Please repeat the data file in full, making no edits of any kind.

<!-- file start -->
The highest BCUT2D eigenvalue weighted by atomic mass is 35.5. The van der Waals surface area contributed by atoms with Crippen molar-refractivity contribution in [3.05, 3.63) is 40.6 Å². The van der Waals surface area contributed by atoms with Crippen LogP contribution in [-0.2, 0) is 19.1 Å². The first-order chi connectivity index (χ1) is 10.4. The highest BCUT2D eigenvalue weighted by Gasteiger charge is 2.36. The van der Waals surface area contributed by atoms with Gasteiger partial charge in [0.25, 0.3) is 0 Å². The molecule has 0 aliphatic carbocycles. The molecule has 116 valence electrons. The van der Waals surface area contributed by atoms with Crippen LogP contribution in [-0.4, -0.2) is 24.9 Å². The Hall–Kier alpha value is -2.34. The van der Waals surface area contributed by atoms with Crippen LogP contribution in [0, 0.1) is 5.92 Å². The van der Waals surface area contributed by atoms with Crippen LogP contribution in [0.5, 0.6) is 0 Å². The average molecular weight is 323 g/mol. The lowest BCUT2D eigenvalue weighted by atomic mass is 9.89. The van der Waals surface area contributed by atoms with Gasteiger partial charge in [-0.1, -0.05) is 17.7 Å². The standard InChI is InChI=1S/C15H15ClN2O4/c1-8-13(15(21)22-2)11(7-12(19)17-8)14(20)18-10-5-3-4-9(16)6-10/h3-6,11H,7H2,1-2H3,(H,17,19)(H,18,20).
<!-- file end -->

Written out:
The highest BCUT2D eigenvalue weighted by atomic mass is 35.5. The van der Waals surface area contributed by atoms with Crippen molar-refractivity contribution in [3.05, 3.63) is 40.6 Å². The van der Waals surface area contributed by atoms with Crippen LogP contribution in [-0.2, 0) is 19.1 Å². The first-order chi connectivity index (χ1) is 10.4. The highest BCUT2D eigenvalue weighted by Gasteiger charge is 2.36. The van der Waals surface area contributed by atoms with Gasteiger partial charge in [0.25, 0.3) is 0 Å². The molecule has 0 aliphatic carbocycles. The molecule has 116 valence electrons. The van der Waals surface area contributed by atoms with Crippen LogP contribution in [-0.4, -0.2) is 24.9 Å². The Hall–Kier alpha value is -2.34. The van der Waals surface area contributed by atoms with Crippen LogP contribution in [0, 0.1) is 5.92 Å². The van der Waals surface area contributed by atoms with Crippen LogP contribution in [0.5, 0.6) is 0 Å². The average molecular weight is 323 g/mol. The lowest BCUT2D eigenvalue weighted by atomic mass is 9.89. The van der Waals surface area contributed by atoms with Gasteiger partial charge in [-0.1, -0.05) is 17.7 Å². The standard InChI is InChI=1S/C15H15ClN2O4/c1-8-13(15(21)22-2)11(7-12(19)17-8)14(20)18-10-5-3-4-9(16)6-10/h3-6,11H,7H2,1-2H3,(H,17,19)(H,18,20).